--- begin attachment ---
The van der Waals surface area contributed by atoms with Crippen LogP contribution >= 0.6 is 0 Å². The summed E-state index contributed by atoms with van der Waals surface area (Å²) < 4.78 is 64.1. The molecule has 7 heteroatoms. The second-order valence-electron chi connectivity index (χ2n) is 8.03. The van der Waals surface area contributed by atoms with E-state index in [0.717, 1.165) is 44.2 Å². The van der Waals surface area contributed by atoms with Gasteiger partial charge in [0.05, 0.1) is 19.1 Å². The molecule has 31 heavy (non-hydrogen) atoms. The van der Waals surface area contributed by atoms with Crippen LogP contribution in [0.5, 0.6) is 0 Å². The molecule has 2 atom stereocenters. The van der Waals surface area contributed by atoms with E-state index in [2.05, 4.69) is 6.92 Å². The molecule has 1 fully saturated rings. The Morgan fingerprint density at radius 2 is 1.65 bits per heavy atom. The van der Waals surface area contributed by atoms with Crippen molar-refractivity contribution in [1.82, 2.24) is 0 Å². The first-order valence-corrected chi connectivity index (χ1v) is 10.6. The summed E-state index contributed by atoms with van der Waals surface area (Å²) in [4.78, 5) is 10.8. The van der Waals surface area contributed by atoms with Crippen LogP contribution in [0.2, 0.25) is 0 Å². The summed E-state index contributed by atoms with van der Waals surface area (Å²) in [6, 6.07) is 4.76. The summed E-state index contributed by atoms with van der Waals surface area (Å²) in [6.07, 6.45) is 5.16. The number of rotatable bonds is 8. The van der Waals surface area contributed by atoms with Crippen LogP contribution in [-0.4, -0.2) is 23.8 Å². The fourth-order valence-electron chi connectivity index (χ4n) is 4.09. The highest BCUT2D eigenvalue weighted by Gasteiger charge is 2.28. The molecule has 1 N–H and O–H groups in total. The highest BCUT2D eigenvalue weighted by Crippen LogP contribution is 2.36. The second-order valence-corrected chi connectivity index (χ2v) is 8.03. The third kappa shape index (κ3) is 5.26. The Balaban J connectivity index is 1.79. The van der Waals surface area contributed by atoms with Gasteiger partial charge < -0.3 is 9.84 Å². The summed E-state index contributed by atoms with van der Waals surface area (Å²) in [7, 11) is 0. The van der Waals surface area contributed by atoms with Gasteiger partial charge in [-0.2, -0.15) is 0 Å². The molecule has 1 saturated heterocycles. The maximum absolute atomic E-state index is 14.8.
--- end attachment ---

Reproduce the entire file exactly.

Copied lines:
The van der Waals surface area contributed by atoms with Crippen LogP contribution >= 0.6 is 0 Å². The summed E-state index contributed by atoms with van der Waals surface area (Å²) < 4.78 is 64.1. The molecule has 7 heteroatoms. The second-order valence-electron chi connectivity index (χ2n) is 8.03. The van der Waals surface area contributed by atoms with E-state index in [0.717, 1.165) is 44.2 Å². The van der Waals surface area contributed by atoms with Gasteiger partial charge in [0.05, 0.1) is 19.1 Å². The molecule has 31 heavy (non-hydrogen) atoms. The van der Waals surface area contributed by atoms with Crippen LogP contribution in [0.5, 0.6) is 0 Å². The molecule has 2 atom stereocenters. The van der Waals surface area contributed by atoms with E-state index in [2.05, 4.69) is 6.92 Å². The molecule has 1 fully saturated rings. The Morgan fingerprint density at radius 2 is 1.65 bits per heavy atom. The van der Waals surface area contributed by atoms with Crippen molar-refractivity contribution in [1.82, 2.24) is 0 Å². The first-order valence-corrected chi connectivity index (χ1v) is 10.6. The summed E-state index contributed by atoms with van der Waals surface area (Å²) in [4.78, 5) is 10.8. The van der Waals surface area contributed by atoms with Crippen LogP contribution in [0.2, 0.25) is 0 Å². The summed E-state index contributed by atoms with van der Waals surface area (Å²) in [6, 6.07) is 4.76. The summed E-state index contributed by atoms with van der Waals surface area (Å²) in [6.07, 6.45) is 5.16. The number of rotatable bonds is 8. The van der Waals surface area contributed by atoms with Crippen LogP contribution in [-0.4, -0.2) is 23.8 Å². The fourth-order valence-electron chi connectivity index (χ4n) is 4.09. The highest BCUT2D eigenvalue weighted by Gasteiger charge is 2.28. The molecule has 1 N–H and O–H groups in total. The highest BCUT2D eigenvalue weighted by Crippen LogP contribution is 2.36. The second-order valence-corrected chi connectivity index (χ2v) is 8.03. The third kappa shape index (κ3) is 5.26. The Balaban J connectivity index is 1.79. The van der Waals surface area contributed by atoms with Gasteiger partial charge < -0.3 is 9.84 Å². The summed E-state index contributed by atoms with van der Waals surface area (Å²) in [7, 11) is 0. The van der Waals surface area contributed by atoms with Gasteiger partial charge in [-0.2, -0.15) is 0 Å². The molecule has 1 saturated heterocycles. The maximum absolute atomic E-state index is 14.8.